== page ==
By Wende Gozan Brown, Media Relations Director
Thirty nine years ago, three young black men were put in solitary confinement. Two are still there.
Collectively they have spent more than 100 years in isolation, most of it at the notorious Louisiana State Penitentiary in Angola.
The “Angola 3” maintain they were targeted for speaking out against inhumane treatment and racial segregation in the prison, and are now fighting for justice and recognition of their cruel, endless years in the hole.
Albert Woodfox and Herman Wallace, originally convicted of unrelated cases of armed robbery, were convicted of the murder of a prison guard in 1972. Robert King, locked up for robbery, was also convicted of murder once he was in the prison. The most fortunate of the three, his conviction was overturned in 2001, and he was released after 29 years of isolation.
Meanwhile, the continued detention of Woodfox and Wallace showcases the failing of the Louisiana justice system. In a new report, Amnesty International notes that no physical evidence links Woodfox and Wallace to the murder. On top of that, potentially favorable DNA evidence was lost. The convictions were based on questionable inmate testimony. Best of all, it seems prison officials bribed the main eyewitness into giving statements against the men. Even the widow of the prison guard has expressed skepticism, saying in 2008,
“If they did not do this – and I believe that they didn’t – they have been living a nightmare for 36 years!”
I’m not sure what is most disturbing: that Louisiana has allowed these men to languish on seemingly-fabricated charges? That Woodfox and Wallace, now senior citizens with clean conduct records, are characterized as potential threats? Or that by holding the men under such tight quarters, the state has been in breach of its own prison policies for the past 15 years? The so called “nature of the original reason for lockdown” is no longer allowed to hold a prisoner in isolation, yet it has been invoked more than 150 times for these men.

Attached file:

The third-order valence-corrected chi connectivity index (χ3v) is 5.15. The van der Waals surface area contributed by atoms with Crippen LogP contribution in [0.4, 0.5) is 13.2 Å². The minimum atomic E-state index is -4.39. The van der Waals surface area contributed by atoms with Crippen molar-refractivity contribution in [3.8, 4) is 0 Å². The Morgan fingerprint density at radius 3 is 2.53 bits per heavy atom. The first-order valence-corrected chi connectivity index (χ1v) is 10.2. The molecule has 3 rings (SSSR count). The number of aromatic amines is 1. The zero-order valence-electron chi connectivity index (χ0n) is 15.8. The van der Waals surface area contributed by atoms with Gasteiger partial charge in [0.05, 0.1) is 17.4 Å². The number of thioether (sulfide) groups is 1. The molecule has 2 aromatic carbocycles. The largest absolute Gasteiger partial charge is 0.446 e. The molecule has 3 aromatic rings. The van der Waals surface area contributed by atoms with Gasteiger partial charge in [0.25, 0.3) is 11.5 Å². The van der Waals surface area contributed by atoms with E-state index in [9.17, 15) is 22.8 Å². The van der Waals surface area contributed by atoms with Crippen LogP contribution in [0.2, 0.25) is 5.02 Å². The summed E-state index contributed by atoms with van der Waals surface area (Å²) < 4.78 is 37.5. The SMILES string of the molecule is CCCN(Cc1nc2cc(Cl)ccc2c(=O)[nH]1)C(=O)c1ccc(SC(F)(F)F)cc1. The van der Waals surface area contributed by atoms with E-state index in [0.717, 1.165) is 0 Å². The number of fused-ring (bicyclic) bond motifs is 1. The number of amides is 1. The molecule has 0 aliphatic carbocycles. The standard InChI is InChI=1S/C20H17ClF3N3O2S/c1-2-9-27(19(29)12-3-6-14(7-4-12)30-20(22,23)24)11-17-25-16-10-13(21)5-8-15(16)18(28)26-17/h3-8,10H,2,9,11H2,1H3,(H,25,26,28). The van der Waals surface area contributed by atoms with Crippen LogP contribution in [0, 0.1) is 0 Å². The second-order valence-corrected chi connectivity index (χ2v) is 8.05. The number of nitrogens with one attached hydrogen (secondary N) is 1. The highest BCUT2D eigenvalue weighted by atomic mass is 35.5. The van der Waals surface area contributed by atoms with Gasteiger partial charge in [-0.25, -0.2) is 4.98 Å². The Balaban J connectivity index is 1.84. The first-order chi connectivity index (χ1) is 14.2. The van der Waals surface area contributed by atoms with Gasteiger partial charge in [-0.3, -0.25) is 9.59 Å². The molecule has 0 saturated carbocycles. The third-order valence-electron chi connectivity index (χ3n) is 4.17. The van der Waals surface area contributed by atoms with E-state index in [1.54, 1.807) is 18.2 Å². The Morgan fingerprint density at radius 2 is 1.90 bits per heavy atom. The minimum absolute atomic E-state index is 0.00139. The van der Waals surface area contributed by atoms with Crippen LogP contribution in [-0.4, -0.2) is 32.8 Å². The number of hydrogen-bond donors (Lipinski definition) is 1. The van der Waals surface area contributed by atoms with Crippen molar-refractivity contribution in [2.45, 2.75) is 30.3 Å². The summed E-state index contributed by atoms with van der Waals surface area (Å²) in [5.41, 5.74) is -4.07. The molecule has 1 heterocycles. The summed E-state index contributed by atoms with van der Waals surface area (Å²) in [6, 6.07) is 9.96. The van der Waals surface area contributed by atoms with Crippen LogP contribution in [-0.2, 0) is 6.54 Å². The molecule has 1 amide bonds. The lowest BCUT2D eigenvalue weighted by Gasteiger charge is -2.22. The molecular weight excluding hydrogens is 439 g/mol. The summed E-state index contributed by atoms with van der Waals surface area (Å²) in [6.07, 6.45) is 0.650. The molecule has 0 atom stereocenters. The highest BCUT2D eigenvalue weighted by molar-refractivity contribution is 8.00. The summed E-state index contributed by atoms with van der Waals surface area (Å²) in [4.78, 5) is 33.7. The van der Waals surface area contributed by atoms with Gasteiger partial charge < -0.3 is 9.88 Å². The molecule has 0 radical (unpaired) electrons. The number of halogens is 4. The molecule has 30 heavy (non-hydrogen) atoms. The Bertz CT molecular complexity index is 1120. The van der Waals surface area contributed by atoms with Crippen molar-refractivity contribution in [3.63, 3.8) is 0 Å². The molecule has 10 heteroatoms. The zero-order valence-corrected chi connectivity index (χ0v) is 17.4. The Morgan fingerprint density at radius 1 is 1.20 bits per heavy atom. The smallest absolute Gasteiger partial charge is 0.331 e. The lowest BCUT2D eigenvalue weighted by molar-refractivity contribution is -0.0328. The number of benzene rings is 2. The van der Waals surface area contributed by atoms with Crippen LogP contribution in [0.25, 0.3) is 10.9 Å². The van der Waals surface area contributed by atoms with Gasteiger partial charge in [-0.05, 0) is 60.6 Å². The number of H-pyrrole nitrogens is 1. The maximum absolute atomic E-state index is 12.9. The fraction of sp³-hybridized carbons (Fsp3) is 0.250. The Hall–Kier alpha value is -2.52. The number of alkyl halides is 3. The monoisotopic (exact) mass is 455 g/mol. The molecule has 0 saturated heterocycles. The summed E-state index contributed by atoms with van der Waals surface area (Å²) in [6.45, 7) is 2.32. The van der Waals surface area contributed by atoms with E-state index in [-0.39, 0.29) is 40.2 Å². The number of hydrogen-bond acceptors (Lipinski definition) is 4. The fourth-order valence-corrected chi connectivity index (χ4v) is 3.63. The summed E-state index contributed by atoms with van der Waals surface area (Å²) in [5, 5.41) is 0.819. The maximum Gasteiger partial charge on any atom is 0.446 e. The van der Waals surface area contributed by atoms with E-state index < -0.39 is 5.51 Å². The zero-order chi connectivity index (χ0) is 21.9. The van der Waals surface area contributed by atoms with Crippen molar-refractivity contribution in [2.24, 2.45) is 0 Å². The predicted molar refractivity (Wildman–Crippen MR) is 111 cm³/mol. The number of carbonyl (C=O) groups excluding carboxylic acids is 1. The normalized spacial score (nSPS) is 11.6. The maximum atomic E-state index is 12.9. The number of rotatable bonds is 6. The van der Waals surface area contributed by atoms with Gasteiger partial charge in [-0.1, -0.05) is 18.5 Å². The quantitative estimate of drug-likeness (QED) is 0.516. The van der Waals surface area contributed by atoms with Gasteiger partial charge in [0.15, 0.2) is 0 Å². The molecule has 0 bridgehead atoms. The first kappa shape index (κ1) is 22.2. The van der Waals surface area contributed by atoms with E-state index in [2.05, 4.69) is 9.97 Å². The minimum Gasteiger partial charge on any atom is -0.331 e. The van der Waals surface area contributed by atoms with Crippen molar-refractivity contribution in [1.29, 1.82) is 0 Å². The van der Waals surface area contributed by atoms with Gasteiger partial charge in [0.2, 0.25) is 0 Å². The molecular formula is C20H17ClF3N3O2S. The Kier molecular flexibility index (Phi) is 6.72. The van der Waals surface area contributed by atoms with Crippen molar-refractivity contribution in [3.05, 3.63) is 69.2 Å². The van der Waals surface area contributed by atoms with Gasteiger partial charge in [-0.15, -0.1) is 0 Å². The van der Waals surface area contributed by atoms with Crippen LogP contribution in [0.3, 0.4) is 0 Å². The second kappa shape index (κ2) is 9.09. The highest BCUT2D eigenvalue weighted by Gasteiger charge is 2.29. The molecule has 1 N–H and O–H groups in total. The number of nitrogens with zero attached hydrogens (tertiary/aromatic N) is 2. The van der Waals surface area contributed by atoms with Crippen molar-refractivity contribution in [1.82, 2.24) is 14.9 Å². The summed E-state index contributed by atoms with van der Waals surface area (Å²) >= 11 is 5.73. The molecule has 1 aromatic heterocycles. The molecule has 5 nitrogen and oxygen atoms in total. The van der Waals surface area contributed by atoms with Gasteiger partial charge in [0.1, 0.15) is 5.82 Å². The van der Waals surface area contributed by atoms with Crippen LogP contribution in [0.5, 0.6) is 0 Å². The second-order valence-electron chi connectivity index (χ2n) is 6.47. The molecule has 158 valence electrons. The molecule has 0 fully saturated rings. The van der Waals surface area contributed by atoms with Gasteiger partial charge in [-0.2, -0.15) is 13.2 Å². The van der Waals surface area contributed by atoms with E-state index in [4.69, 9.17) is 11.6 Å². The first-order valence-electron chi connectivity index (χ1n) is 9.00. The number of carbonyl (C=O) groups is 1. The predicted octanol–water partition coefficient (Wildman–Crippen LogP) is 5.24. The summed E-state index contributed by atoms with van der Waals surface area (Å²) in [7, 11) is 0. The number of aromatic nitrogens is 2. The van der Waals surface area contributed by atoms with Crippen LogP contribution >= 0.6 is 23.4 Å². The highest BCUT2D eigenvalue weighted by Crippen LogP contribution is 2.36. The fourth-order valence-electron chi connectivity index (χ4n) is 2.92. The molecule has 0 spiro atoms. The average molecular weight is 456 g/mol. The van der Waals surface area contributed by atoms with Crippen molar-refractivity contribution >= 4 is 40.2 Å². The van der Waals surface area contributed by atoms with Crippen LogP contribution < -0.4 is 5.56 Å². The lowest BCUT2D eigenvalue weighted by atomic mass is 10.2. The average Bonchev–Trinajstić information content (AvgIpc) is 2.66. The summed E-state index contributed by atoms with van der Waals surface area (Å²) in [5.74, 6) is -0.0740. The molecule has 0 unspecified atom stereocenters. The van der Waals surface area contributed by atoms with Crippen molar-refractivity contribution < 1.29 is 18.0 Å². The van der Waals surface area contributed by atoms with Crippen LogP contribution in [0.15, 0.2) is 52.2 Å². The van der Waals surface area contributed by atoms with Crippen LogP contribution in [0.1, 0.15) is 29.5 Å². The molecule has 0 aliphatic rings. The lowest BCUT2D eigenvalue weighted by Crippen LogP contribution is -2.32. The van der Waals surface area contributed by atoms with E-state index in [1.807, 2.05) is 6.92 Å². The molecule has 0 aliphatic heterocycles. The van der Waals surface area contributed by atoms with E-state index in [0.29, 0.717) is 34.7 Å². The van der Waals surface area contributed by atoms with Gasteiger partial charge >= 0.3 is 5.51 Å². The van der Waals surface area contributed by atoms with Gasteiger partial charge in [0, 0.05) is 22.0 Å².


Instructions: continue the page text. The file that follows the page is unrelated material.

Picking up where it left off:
Woodfox and Wallace watch life pass them from spaces barely larger than my bathroom. Eventually moved from Angola to two other prisons, they are allowed outside three hours a week in a small cage. For four more hours they can shower or walk alone along the corridor. Visits and telephone calls are few. According to their lawyers, this has contributed to a host of health problems, including osteoarthritis, hypertension and insomnia.
Woodfox’s murder conviction has been overturned twice, once by a U.S. district judge, and a State Judicial Commission recommended that Wallace’s conviction be reversed — but appeals and a refusal to see the light have kept the men in hell. As they fight their murder convictions, the Angola 3 are suing Louisiana authorities, asserting that their prolonged isolation is cruel and unusual punishment and violates the U.S. Constitution.
We can support their fight. Write LA Governor Bobby Jindal and, if he doesn’t act, contact U.S. Attorney General Eric Holder. Remind them that the United States has ratified the International Covenant on Civil and Political Rights and the United Nations Convention against Torture, and that this insane confinement also contravenes the U.N. Standard Minimum Rules for the Treatment of Prisoners.
This is not a hopeless case. As Robert King said,
“I do believe that there is something that can be done and a pro-active position in the case can help… The ripples in the pond are increasing and we need to see some waves… and these are the things that keep me going. I can see the waves coming from the ripples.”